Catholic Bishops Take on Obama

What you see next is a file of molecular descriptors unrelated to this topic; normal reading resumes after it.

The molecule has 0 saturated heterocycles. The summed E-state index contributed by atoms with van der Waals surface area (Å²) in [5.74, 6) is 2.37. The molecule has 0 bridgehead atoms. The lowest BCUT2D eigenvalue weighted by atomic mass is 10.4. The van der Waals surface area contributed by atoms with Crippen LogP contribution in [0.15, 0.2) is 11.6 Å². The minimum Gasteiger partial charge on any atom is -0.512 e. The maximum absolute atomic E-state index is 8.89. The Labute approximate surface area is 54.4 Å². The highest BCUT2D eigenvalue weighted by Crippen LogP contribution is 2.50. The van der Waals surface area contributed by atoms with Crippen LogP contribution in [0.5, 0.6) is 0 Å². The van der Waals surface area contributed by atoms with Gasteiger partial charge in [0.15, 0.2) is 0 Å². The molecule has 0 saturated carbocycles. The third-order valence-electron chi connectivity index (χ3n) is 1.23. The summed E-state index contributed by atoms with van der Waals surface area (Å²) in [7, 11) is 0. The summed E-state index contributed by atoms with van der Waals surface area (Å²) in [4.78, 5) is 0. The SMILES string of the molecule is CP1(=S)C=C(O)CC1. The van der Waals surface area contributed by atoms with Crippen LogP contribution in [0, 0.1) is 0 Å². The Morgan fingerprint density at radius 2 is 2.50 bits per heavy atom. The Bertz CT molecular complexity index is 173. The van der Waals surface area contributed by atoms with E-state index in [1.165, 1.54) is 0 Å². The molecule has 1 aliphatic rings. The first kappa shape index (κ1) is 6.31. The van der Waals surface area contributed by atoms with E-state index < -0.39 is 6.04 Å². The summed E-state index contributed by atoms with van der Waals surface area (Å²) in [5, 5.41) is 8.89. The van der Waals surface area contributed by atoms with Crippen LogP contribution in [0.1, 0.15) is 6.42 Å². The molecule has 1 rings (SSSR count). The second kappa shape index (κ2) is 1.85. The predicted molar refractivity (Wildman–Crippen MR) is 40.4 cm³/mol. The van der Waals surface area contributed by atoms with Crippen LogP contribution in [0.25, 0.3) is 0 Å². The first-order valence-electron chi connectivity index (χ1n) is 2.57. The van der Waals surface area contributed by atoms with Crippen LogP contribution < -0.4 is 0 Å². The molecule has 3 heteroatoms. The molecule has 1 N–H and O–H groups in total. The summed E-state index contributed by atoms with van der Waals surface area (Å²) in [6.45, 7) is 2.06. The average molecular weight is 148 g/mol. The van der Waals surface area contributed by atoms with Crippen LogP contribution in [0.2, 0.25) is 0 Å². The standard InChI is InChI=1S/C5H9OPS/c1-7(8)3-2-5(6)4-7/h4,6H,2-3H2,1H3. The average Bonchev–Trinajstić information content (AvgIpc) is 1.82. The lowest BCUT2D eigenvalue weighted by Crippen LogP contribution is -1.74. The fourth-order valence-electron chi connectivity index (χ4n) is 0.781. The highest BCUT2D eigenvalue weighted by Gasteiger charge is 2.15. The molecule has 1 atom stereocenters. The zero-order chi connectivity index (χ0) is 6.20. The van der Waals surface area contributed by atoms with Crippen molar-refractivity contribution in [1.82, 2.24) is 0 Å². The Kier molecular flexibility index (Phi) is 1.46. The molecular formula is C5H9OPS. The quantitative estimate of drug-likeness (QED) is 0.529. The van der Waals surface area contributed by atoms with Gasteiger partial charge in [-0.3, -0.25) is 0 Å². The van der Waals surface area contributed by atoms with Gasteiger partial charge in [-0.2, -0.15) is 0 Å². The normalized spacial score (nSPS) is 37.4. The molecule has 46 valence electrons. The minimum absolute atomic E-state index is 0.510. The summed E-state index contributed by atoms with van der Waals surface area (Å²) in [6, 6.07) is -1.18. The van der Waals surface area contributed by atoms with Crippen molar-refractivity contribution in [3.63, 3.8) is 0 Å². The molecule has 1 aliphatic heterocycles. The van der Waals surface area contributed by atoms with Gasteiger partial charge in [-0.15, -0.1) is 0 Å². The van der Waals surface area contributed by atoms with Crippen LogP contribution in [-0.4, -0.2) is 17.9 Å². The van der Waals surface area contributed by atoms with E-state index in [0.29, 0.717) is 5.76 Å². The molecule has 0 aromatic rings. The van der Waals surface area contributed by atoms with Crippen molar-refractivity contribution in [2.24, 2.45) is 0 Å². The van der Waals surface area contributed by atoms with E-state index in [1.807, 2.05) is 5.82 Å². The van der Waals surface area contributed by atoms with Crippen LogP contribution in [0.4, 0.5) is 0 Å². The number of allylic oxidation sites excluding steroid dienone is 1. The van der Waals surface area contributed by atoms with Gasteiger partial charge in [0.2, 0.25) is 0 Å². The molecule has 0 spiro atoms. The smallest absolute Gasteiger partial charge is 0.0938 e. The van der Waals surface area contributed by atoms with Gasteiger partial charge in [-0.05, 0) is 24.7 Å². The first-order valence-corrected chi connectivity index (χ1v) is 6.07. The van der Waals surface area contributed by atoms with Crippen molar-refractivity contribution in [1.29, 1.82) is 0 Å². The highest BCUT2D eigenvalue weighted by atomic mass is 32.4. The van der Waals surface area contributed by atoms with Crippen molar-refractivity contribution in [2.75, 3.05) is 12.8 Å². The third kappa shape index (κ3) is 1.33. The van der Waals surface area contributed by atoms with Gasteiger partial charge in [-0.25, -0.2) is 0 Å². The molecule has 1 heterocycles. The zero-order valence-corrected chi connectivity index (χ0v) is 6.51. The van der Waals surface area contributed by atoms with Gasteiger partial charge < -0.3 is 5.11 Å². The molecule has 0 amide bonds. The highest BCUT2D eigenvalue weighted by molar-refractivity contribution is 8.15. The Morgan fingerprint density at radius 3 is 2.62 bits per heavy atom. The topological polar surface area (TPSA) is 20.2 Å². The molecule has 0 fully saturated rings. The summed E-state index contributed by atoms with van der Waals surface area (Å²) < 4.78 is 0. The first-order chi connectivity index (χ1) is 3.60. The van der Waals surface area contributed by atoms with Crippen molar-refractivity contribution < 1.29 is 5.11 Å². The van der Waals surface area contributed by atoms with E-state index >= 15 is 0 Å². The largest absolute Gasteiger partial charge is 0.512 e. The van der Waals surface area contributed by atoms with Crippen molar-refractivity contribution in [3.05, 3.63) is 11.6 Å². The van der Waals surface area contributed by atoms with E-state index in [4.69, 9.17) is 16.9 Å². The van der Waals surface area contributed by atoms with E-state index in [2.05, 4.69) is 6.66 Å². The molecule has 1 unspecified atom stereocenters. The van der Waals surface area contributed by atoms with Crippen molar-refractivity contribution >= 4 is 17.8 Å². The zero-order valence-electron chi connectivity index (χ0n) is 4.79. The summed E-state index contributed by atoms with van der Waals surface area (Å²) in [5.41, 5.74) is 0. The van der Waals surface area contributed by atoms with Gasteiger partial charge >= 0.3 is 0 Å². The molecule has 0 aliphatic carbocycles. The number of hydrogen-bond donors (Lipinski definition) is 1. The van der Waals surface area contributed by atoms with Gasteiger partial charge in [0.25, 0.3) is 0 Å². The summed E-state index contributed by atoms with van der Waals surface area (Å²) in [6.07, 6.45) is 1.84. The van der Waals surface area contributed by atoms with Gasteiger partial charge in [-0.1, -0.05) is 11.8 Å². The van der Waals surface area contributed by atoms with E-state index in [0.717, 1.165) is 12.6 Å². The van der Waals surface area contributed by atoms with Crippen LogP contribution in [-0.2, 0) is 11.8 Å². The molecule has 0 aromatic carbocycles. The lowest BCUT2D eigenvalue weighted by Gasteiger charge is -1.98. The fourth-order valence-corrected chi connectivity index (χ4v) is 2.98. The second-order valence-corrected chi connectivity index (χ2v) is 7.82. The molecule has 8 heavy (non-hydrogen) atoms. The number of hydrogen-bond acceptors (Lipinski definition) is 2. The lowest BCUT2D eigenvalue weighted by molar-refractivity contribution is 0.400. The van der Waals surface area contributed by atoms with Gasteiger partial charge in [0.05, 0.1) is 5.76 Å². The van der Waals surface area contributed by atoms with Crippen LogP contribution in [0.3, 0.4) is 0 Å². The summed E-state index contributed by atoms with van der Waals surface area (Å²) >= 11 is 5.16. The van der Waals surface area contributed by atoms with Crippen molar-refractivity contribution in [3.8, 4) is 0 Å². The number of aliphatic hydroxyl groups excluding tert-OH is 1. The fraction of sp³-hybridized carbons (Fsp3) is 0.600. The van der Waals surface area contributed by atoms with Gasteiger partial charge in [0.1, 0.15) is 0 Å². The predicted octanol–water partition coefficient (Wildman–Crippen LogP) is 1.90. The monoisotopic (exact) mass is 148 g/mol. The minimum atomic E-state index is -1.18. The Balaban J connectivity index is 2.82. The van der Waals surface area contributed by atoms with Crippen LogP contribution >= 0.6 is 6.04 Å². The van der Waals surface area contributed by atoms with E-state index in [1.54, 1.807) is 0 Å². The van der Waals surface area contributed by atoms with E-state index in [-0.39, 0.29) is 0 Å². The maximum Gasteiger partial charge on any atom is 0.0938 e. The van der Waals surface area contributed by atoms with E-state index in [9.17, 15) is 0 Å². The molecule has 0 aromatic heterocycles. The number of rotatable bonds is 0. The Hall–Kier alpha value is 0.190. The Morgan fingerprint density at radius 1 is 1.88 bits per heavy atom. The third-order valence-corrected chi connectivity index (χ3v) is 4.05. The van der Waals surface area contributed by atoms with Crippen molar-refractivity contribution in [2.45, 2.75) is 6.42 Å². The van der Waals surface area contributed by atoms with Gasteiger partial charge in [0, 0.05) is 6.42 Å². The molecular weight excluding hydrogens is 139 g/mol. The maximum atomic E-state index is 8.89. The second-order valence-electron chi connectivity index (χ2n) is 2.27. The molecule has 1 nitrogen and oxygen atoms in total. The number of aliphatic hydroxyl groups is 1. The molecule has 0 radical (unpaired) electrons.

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ABSTRACTCatholic Bishops Take on Obama | The Weekly Standard Monday, April 23, 2012 Login Register About FAQs Subscribers Only Contact RSS Loading Advanced Search home magazine April 30, 2012 Vol. 017, No. 31 ( Download Digital Edition ) Editorial President Romney Unwarranted Prize Negotiations That Matter Features The Businessman vs. the Professor From Blessing to Curse Articles The Battle for Wisconsin The Issue Mix No Rule by Decree Here We Go Again Waiting for the U.N. Oil and Trouble Books & Arts Fab Foreign Adventure Safety First The True Facts People of the Book Who Was George Schuyler? Scrapbook Prize Duds Casual Maddy and Daddy Parody Putting the Bang in Bangkok blog video politics & government Foreign policy & national security books, arts & society cruise store newsletter subscribe You are here: Blog / Catholic Bishops Take on Obama Hot Topics: 2012 Elections Congress Foreign policy Iran Mitt Romney Newt Gingrich Rick Santorum Syria The Blog Catholic Bishops Take on Obama 7:05 AM, Apr 23, 2012 • By VINCENT PHILLIP MUñOZ Single Page Print Larger Text Smaller Text Alerts Alerts Hide Get alerts when there is a new article that might interest you. Send me alerts for: Bill Kristol Fred Barnes Jay Cost Your e-mail address: Confirm e-mail address:   Please sign me up for The Weekly Standard weekly newsletter.   The Weekly Standard reserves the right to use your email for internal use only. Occasionally, we may send you special offers or communications from carefully selected advertisers we believe may be of benefit to our subscribers. Click the box to be included in these third party offers. We respect your privacy and will never rent or sell your email. Please include me in third party offers.       The United States Conference of Catholic Bishops has taken a bold stand for religious freedom. In a recent statement, titled “Our First, Most Cherished Liberty,” the bishops call for repeal of contraception coverage mandated by the Department of Health and Human Services. The clarified position sets up a dramatic confrontation with the Obama administration—and would, if the bishops prevail, help preserve the religious liberty of all Americans. Barack Obama listens to a question from a guests attending the Health Care Summit. The HHS mandate requires employers to provide insurance coverage for contraception and sterilization services. It is, according to the bishops, an “unjust law.” They write: “It cannot be obeyed and therefore one does not seek relief from it, but rather its repeal.” The statement is a rebuke of President Obama and the so-called accommodation his administration proposed in February. It also raises the stakes between the president and the leaders of America’s Catholic Church. The bishops call on Catholics in America, “in solidarity with our fellow citizens,” not to obey the law. They implicitly compare the HHS regulation to a segregation-era statute, and even cite Martin Luther King Jr.’s “Letter from a Birmingham Jail.” In a not-so-subtle manner, the bishops tell the Obama administration that they are willing to go to prison rather than comply with the mandate’s provisions. In doing so, the bishops are ruling out the possibility of a compromise that might preserve the mandate by expanding possible conscience exemptions from it. Most discussion had been over how far the religious liberty exemption should extend—but with the bishops calling for repeal, that all could change. Related Stories Obamacare vs. the Catholics Obama Admin. Pushes Forward with Abortion Pill & ... Happy Hour: Step It Up On the Left, the Obamacare Debate Continues Obamacare on Trial: The Individual Mandate More by Vincent Phillip Muñoz The Virtues of Conflict Over War Powers The Obama administration was not against an exemption per se, it just wanted a narrow one that only covered church employees serving members of their own faith with jobs pertaining to the inculcation of religious belief. The Catholic bishops, it seemed, wanted a more robust exemption that covered institutions of faith, including hospitals, universities, and other social service providers. Now the bishops have made clear that the contraception mandate must be rescinded, because, in their view, even a more expansive exemption cannot sufficiently protect religious freedom. The bishops did not have to take this route, but all those who cherish religious liberty should be glad they did. If the bishops settled for a more expansive accommodation, they might have been able to get an exemption for their hospitals and universities (including my own, Notre Dame). That would have been the easy way to “preserve” religious liberty while also retaining the mandate. But what, then, would the bishops have said to business owners who likely would not have been covered by a more expansive exemption? How could church leaders say that it’s wrong for church institutions to pay for contraception and abortifacients, but that C.......